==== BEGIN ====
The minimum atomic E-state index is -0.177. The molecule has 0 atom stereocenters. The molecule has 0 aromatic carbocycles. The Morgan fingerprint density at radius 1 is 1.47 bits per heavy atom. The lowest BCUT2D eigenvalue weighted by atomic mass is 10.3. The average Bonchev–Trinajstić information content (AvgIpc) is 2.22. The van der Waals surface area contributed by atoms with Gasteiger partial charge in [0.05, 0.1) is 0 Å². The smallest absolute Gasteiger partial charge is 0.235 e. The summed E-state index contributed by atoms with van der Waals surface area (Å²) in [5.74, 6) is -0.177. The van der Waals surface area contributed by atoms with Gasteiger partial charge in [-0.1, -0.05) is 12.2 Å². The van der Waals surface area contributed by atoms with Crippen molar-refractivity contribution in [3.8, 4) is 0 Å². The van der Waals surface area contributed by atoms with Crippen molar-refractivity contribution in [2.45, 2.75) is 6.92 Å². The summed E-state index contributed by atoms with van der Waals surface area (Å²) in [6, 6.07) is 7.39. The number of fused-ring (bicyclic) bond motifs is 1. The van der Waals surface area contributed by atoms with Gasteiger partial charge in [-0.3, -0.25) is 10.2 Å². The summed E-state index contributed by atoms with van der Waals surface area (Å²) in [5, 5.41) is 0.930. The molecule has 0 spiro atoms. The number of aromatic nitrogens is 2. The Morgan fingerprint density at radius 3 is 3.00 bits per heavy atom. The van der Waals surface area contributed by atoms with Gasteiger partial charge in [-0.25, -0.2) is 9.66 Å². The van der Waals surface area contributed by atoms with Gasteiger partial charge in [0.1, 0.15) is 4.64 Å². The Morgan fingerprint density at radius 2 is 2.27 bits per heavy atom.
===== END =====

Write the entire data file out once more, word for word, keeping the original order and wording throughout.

The minimum atomic E-state index is -0.177. The molecule has 0 atom stereocenters. The molecule has 0 aromatic carbocycles. The Morgan fingerprint density at radius 1 is 1.47 bits per heavy atom. The lowest BCUT2D eigenvalue weighted by atomic mass is 10.3. The average Bonchev–Trinajstić information content (AvgIpc) is 2.22. The van der Waals surface area contributed by atoms with Gasteiger partial charge in [0.05, 0.1) is 0 Å². The smallest absolute Gasteiger partial charge is 0.235 e. The summed E-state index contributed by atoms with van der Waals surface area (Å²) in [5.74, 6) is -0.177. The van der Waals surface area contributed by atoms with Gasteiger partial charge in [-0.1, -0.05) is 12.2 Å². The van der Waals surface area contributed by atoms with Crippen molar-refractivity contribution in [3.8, 4) is 0 Å². The van der Waals surface area contributed by atoms with Crippen molar-refractivity contribution in [2.45, 2.75) is 6.92 Å². The summed E-state index contributed by atoms with van der Waals surface area (Å²) in [6, 6.07) is 7.39. The number of fused-ring (bicyclic) bond motifs is 1. The van der Waals surface area contributed by atoms with Gasteiger partial charge in [-0.3, -0.25) is 10.2 Å². The summed E-state index contributed by atoms with van der Waals surface area (Å²) in [5, 5.41) is 0.930. The molecule has 0 spiro atoms. The number of aromatic nitrogens is 2. The Morgan fingerprint density at radius 3 is 3.00 bits per heavy atom. The van der Waals surface area contributed by atoms with Gasteiger partial charge in [-0.25, -0.2) is 9.66 Å². The van der Waals surface area contributed by atoms with Gasteiger partial charge in [0.1, 0.15) is 4.64 Å². The Morgan fingerprint density at radius 2 is 2.27 bits per heavy atom.